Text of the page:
Dbq - Antebellum Era

Topics: United States, Reform movement, Frederick Douglass Pages: 2 (663 words) Published: January 27, 2013
As Americans entered the Antebellum era shortly after the Era of Good Feeling had ended, Americans sought to expand democratic ideals to result in equality, liberty, and the pursuit of happiness. A series of reform movements including religion, abolition, politics, temperance, and women's rights quickly spread throughout America in 1825-1850 to meet those democratic ideals religiously, socially, and politically that Americans had urged for.

The Second Great Awakening was a major religious reform movement that sought to reacquire American's religious interest. From Massachusetts to Ohio educated ministers re-motivate religion which resulted in new religious groups as well as the diversity within religions. This religious revival called for people to show their faith to god with good deeds within society as well as acting with moral correctness. Charles G. Finney, a preacher during the Second Great Awakening, strongly believed that even “harlots, and drunkards, and infidels, and all sorts of abandoned characters” could be inspired and awakened to act with the moral correctness that was needed in America (Document B). This religious revival also led to community experiments where the society longed for a utopia which was almost impossible to achieve due to the fact that not everything can be made perfect. The Second Great Awakening quickly diffused through out the country and resulted in various other reforms that included political, social, and educated related movements.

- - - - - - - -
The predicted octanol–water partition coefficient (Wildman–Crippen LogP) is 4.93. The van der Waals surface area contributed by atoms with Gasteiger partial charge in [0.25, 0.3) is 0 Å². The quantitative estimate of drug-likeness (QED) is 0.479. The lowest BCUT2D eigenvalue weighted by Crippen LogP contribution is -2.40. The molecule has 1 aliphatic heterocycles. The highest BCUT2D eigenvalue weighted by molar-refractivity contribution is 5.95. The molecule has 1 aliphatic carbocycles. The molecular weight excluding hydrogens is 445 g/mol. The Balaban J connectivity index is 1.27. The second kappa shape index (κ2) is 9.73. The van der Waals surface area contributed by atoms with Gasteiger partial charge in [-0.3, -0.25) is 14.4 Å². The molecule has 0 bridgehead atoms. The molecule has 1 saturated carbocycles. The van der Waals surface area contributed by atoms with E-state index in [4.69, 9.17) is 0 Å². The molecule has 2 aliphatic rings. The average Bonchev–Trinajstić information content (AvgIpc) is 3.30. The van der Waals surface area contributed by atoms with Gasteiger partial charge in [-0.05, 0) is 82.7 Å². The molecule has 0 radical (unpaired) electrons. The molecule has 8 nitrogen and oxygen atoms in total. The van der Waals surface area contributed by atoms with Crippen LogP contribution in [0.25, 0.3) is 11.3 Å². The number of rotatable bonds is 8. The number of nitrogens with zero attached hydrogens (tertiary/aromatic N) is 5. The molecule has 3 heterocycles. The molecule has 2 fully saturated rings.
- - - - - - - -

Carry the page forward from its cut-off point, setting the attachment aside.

The Second Great Awakening shed a new light upon slavery since it spread the thought of equality. Abolition was really taken seriously and fought for within the era of Antebellum. Many Americans opposed of slavery and ended up revolting against it. Nat Turner lead a rebellion in 1831 with fellow slaves that resulted in the deaths of 55 whites and ended when the whites retaliated by massacring the slaves. When violent, radical, and even peaceful abolition such as Frederick Douglass' Bouchie 2...
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